• The laboratory strains of rabbits are outbred, serving lots of benefits as inbred are capable of decreasing the diversity of immune responses and the general sensitivity of the antibodies that are produced.
  • The increased evolutionary distance between rabbits and humans gives room for rabbits to be uniquely immunogenic to certain antigen epitopes and gives rabbits’ total pool of specific antibodies to be larger and more diverse. The diverse range also facilitates the production of antibodies that cross-react with rodent and human antigens and this makes rabbit monoclonal antibody to be suitable for the study of human tumor xenografts and mouse models of human diseases.
  • Complementarity-determining regions (CDRs): these are the segment variable regions of the antibody that is the heavy and light chains where antigen-binding interactions occur. The heavy chains of rabbit monoclonal antibodies have a longer third CDR (CDR H3) and this is the reason rabbit monoclonals naturally have a higher affinity that is 10-100 times.
  • Because of extra disulfide bonds, rabbit monoclonal antibodies have longer shelf life and stability 

Recombinant rabbit monoclonal antibodies 

Recombinant antibodies are monoclonal antibodies that are generated in an artificial environment outside the living organism from the cloned heavy and light chain antibody genes. Any species of antibody-producing animal can be cloned for their antibody genes and recombinant antibody production once enough genomic sequence is known for the design of primers or hybridization probes. To drive the results of the cloned heavy and light chain genes as separate proteins, high-yield plasmid DNA vectors that are transfected into hosts such as bacteria, yeast, or mammalian cell lines are used. These are then assembled into natural IgG molecules within the hosts. The engineered cell lines are stored for long periods or used to precipitate the mass production of monoclonal antibodies once it has been probed and separated.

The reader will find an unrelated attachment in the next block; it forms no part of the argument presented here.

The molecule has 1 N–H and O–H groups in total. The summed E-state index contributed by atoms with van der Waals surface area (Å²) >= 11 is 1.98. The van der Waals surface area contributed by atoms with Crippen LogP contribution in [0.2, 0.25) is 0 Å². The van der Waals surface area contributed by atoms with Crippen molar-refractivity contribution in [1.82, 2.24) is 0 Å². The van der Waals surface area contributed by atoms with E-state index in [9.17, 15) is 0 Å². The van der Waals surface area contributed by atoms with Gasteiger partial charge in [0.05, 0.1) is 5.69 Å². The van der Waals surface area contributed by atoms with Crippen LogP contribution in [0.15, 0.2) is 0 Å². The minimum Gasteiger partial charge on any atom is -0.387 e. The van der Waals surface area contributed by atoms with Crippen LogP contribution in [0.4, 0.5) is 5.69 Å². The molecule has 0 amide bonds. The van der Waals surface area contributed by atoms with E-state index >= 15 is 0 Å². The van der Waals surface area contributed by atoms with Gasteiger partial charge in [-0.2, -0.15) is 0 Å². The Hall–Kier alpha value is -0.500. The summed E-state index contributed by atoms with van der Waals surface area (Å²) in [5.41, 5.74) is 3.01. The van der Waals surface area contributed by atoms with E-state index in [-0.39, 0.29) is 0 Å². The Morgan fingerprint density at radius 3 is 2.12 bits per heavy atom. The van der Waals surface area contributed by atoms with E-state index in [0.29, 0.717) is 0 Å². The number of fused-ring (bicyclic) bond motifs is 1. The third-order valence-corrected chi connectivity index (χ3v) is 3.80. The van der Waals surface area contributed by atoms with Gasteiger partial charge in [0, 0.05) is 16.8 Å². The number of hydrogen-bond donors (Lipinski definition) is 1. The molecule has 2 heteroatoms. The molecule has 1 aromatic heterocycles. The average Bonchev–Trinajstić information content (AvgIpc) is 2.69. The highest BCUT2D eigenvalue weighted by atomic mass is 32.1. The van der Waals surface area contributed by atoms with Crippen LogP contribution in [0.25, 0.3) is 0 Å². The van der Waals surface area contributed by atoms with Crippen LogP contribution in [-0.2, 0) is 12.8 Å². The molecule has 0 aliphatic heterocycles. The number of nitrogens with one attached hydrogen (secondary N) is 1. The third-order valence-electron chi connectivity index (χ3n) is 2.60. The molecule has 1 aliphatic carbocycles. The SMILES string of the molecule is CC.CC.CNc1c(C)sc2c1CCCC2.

The recombinant antibody protocol is involved in the construction of antibody libraries. These libraries vary in the source of the cloned heavy and light chain cDNA sequences. The sources according to which they are varied are naïve, immune, semi-synthetic, or fully synthetic.

The naïve and immune libraries are the animal-derived sequences. And this is because they are directly from cloning lgG genes from immunized and non-immunized animals. For semi-synthetic and fully synthetic libraries, they are derived from IgG sequences from known antibody constructs.


Rabbit monoclonal antibodies have the propensity of outperforming the traditional monoclonal antibodies while also providing better and more accurate results with decreased background staining and false-positive rates in assays.

With the combination of monoclonal antibody technology and recombinant DNA and protein expression, there will be a construction of a direct link between antibody genotype and the phenotype. To have the actual power of the recombinant technology is to have the ability to select and screen for the specific characteristics of the binding kinetics.